New York, NY – March 20, 2013 – The National Advertising Division recommended that Fuhu, Inc., the maker of the Nabi2 children’s tablet, modify or discontinue advertising claims challenged before NAD by LeapFrog Enterprises, Inc., maker of the LeapPad, a competing product. The company has agreed to do so.
NAD is an investigative unit of the advertising industry’s system of self-regulation. It is administered by the Council of Better Business Bureaus.
The challenger maintained that videos posted at the advertiser’s website draw false comparisons between the parties’ tablets by ignoring the LeapPad’s preloaded and downloadable content; misrepresenting its own video content and misrepresenting LeapPad’s durability. The challenger further contended that the advertiser makes these representations in a falsely denigrating manner.
Fuhu disagreed with LeapPad’s characterizations of its video advertising, but advised NAD that it would discontinue or modify the advertising content in question to avoid the review process.
NAD noted its appreciation for the advertiser’s promise to voluntarily discontinue or modify the challenged claims. However, because the advertising at issue was ongoing when NAD opened its case and because the advertiser’s evidence did not make did not make clear which claims would be discontinued and how claims would be modified, NAD addressed the issues raised by the challenger and defended by the advertiser.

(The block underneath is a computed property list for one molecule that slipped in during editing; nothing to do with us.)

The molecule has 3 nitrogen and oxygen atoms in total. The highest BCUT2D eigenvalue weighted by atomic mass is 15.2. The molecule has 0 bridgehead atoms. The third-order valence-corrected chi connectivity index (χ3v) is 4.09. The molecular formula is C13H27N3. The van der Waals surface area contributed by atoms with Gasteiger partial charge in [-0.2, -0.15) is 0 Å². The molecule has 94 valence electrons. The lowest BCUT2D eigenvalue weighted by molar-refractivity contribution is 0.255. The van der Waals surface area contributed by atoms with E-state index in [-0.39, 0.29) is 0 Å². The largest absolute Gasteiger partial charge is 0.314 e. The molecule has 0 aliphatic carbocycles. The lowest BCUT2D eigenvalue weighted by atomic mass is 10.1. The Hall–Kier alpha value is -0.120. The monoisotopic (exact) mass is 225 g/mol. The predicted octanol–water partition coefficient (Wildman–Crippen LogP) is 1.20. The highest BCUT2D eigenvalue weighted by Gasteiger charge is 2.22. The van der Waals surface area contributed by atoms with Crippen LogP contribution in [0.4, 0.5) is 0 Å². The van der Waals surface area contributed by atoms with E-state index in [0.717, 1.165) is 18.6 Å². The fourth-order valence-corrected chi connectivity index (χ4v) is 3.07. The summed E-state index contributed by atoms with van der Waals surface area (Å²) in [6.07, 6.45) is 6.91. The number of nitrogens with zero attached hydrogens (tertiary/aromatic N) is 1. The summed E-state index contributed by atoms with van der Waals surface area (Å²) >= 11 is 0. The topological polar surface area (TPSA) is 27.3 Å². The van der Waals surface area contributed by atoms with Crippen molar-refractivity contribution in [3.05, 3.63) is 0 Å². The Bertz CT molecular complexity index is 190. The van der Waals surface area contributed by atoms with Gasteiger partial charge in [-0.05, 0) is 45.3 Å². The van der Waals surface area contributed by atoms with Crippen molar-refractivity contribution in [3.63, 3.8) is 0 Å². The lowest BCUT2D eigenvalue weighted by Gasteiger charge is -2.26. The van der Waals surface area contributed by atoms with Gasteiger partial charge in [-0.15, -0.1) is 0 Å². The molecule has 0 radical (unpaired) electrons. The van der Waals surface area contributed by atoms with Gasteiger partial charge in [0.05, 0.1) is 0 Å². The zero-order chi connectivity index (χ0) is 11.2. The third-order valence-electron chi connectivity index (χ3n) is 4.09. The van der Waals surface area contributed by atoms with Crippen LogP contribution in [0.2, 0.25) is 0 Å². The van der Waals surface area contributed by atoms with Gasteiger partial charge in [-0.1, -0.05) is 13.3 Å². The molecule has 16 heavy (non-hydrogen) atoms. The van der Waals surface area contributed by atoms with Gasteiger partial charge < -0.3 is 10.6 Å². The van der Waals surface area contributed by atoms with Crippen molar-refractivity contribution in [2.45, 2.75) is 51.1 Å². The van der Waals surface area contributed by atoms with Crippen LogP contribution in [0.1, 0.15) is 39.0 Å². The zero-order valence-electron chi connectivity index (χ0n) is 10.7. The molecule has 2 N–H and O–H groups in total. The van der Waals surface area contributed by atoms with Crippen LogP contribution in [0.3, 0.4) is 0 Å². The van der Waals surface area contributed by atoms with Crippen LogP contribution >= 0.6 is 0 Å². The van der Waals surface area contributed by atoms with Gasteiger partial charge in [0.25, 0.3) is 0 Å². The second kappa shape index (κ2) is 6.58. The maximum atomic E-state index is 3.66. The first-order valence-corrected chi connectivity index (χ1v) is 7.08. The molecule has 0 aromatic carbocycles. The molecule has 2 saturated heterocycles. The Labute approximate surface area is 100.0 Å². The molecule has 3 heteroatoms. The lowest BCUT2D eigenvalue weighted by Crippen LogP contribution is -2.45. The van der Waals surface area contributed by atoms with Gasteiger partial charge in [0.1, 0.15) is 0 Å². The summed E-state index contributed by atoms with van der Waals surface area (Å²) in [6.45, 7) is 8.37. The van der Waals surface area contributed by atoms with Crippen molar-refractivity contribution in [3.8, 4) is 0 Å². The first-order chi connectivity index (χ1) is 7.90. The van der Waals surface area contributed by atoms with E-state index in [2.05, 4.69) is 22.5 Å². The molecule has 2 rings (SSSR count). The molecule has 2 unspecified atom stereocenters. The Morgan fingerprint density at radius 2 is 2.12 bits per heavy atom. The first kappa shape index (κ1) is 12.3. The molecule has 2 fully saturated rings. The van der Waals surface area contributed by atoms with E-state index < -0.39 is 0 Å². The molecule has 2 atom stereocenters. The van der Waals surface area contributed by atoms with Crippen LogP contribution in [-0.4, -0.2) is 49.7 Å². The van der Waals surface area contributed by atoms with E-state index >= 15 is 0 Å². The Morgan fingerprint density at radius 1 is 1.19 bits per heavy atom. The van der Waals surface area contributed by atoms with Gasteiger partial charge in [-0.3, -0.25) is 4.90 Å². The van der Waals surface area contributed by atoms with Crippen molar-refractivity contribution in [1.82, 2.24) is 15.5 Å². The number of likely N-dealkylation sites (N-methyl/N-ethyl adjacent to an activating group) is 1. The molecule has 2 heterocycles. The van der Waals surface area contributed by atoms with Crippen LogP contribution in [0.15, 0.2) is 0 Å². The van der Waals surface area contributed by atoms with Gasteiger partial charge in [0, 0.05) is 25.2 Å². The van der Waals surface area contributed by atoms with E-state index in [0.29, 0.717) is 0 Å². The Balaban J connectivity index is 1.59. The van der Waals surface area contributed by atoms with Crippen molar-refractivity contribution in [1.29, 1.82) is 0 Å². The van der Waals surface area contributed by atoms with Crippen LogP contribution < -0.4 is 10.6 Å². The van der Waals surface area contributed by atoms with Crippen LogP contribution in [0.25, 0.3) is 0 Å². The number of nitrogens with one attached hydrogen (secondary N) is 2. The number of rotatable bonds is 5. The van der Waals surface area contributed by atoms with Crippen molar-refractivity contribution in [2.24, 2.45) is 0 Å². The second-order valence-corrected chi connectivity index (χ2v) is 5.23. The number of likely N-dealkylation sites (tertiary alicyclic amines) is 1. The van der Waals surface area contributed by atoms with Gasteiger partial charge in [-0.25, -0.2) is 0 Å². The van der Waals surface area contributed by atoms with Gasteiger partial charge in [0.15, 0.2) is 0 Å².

Following its review of Fuhu’s advertising, NAD recommended the company discontinue unsupported claims regarding the amount and type of video content contained on the LeapPad and the comparative video content of the parties’ respective products
Regarding the depictions of the of the video content included on the advertiser’s Nabi2, NAD recommended that the advertiser modify these depictions to more narrowly limit them to the actual video content contained on the Nabi2 and to draw a clearer distinction between those programs which are included with the purchase of the Nabi2 and those that can be loaded for additional cost.
NAD found that the advertiser provided a reasonable basis for its claim that its product comes with a bumper included and that the challenger’s “gel skin” is sold separately (as well as the parties’ own respective descriptors of their products as “drop safe” and “scratch safe”).
However, NAD recommended that the advertiser modify the comparison to avoid conveying the unsupported message that the Nabi2, sold with its included bumper is any more durable than the LeapPad when sold without its gel skin.
For the same reason, NAD recommended that the advertiser discontinue its comparison of the Nabi2 as “food safe” to the LeapPad as “???”
Finally, NAD recommended that the portion of the advertiser’s online video depicting the challenger’s LeapPad being tossed into a trash can as well as the use of “raspberry” sound effects accompanying the claims regarding the video content available on the LeapPad, be discontinued.
Fuhu, in its advertiser’s statement, said the company has reviewed the NAD’s conclusions and recommendations, has discontinued and/or modified the advertising at issue and will continue to comply with its recommendations.